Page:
Even when they inflate and collapse in milliseconds, the same rules apply
PORTLAND, Ore. — Statistically speaking, size doesn’t matter when a financial bubble bursts.
The big crashes may hurt a lot more, but new analyses of “microbubbles” presented March 15 at a meeting of the American Physical Society find that the same mathematical laws underlying massive economic crises are also at work in tiny fluctuations that occur on the order of milliseconds.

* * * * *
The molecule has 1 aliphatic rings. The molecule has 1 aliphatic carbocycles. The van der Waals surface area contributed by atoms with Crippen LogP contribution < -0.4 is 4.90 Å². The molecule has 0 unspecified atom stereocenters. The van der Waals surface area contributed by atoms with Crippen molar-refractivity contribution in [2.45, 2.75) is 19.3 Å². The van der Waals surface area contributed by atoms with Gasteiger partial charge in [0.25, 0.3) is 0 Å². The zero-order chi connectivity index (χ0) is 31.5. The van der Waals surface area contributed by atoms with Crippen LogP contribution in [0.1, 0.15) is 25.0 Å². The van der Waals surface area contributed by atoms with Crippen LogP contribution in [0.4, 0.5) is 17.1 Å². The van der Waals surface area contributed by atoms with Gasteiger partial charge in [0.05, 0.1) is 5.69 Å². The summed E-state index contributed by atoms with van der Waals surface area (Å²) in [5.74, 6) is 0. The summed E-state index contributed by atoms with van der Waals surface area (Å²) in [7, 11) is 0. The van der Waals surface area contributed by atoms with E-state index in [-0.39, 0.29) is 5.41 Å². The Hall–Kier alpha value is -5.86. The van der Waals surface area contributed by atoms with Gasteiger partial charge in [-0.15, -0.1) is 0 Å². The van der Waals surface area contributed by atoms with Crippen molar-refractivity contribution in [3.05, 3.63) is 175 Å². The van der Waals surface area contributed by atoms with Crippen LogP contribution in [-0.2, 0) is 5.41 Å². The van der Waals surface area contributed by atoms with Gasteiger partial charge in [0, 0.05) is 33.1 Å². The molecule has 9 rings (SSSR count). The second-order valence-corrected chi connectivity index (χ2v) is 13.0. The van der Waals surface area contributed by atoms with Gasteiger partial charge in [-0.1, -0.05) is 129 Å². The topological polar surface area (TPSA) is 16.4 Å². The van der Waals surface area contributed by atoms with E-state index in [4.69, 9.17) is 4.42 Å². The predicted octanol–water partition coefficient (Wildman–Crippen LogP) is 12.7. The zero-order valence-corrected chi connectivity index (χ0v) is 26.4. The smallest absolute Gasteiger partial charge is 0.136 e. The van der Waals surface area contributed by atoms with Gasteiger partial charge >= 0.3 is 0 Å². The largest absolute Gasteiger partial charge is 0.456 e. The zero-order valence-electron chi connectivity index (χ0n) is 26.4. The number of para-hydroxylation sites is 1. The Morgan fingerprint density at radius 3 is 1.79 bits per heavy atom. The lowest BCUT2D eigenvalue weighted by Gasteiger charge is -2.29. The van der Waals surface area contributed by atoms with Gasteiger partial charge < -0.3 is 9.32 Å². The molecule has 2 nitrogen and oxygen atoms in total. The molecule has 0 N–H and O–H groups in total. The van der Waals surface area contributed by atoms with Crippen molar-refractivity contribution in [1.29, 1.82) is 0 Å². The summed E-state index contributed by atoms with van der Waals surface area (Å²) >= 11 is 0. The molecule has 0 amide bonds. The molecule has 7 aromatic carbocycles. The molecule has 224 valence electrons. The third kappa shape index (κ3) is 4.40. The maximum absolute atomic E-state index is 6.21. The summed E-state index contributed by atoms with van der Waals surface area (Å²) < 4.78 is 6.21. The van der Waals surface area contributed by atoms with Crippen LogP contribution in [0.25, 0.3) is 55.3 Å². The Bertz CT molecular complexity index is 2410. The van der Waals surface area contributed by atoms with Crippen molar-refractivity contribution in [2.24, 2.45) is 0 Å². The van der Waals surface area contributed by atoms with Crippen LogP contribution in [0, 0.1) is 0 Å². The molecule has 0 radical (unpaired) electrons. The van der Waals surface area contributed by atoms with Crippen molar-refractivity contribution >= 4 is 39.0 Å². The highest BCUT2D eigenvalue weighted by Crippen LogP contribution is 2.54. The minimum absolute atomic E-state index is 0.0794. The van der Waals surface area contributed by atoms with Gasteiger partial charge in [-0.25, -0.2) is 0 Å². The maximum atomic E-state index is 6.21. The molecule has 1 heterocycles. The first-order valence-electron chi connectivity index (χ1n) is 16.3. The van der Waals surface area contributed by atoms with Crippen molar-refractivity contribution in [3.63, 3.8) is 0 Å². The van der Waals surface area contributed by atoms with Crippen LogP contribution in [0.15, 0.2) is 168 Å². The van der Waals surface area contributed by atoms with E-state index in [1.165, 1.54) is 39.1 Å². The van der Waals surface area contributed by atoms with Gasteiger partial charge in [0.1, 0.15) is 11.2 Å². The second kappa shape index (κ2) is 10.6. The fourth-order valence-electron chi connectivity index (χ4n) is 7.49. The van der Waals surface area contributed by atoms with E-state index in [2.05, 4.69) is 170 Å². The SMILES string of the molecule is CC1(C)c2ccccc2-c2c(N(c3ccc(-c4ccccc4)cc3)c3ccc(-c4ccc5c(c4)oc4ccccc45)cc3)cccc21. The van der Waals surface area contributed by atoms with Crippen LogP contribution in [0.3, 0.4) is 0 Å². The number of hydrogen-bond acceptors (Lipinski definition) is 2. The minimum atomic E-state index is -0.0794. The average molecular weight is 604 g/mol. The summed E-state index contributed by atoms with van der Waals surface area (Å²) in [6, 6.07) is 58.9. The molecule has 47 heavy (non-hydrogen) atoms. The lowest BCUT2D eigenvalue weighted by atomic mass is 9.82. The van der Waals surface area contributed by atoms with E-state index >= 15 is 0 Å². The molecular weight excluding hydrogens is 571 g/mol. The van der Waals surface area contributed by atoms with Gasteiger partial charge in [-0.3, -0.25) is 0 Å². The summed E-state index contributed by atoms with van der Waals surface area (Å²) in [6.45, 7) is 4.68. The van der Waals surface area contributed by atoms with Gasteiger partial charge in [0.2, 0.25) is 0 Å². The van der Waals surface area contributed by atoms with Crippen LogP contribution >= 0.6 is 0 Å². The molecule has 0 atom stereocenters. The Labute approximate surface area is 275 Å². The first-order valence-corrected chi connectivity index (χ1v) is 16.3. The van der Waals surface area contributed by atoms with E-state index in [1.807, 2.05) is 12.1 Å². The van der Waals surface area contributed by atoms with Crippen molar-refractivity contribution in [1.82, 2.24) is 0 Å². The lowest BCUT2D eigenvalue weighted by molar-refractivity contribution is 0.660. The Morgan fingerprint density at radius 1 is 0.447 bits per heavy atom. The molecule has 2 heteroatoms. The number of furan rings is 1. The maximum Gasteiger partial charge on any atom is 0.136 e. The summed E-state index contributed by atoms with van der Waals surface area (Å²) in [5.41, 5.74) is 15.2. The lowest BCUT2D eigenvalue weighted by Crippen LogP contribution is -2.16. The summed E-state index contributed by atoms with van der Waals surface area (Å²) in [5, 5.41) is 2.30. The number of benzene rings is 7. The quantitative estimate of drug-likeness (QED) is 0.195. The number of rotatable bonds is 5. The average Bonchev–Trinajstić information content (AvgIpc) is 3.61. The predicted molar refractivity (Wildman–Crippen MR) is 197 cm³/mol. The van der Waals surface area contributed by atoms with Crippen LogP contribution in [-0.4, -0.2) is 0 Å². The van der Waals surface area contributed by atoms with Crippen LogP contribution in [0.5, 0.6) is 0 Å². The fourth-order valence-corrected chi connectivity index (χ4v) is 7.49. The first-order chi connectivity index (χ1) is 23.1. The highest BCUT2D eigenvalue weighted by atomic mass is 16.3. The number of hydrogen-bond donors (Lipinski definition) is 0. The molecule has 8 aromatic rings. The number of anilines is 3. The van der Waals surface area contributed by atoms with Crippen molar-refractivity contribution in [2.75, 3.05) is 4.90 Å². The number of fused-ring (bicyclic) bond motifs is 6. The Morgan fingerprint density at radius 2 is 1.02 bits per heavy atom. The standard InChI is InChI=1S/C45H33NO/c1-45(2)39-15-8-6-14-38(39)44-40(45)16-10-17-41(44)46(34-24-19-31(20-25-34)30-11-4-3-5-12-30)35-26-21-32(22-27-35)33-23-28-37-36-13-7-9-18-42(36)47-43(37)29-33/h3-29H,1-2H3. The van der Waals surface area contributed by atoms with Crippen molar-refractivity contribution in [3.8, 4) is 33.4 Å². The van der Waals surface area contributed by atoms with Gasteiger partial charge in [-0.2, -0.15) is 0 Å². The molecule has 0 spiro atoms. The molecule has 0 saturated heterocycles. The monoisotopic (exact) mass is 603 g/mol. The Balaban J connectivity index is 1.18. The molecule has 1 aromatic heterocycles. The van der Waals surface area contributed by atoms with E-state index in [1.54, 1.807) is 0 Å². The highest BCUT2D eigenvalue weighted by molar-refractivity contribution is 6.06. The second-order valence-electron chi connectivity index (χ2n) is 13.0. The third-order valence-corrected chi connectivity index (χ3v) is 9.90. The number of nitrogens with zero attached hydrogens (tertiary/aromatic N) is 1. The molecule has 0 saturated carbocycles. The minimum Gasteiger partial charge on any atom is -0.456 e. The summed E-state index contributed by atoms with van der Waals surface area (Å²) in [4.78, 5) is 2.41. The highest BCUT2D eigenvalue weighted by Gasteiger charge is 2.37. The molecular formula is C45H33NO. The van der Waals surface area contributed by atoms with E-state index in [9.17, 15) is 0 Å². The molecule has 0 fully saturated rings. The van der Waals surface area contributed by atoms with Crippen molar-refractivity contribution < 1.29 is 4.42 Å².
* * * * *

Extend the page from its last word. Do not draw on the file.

The new understanding of economic fluctuations both big and small doesn’t predict when the next economic meltdown will wreak havoc on retirement accounts, said study coauthor H. Eugene Stanley of Boston University. But the results help describe complex financial fluctuations and reinforce the idea that governments ought to have a contingency plan in place for the calamitous collapses that his research describes as inevitable, Stanley said.
The results are intriguing “because what is causing these big bubbles to collapse are some instabilities that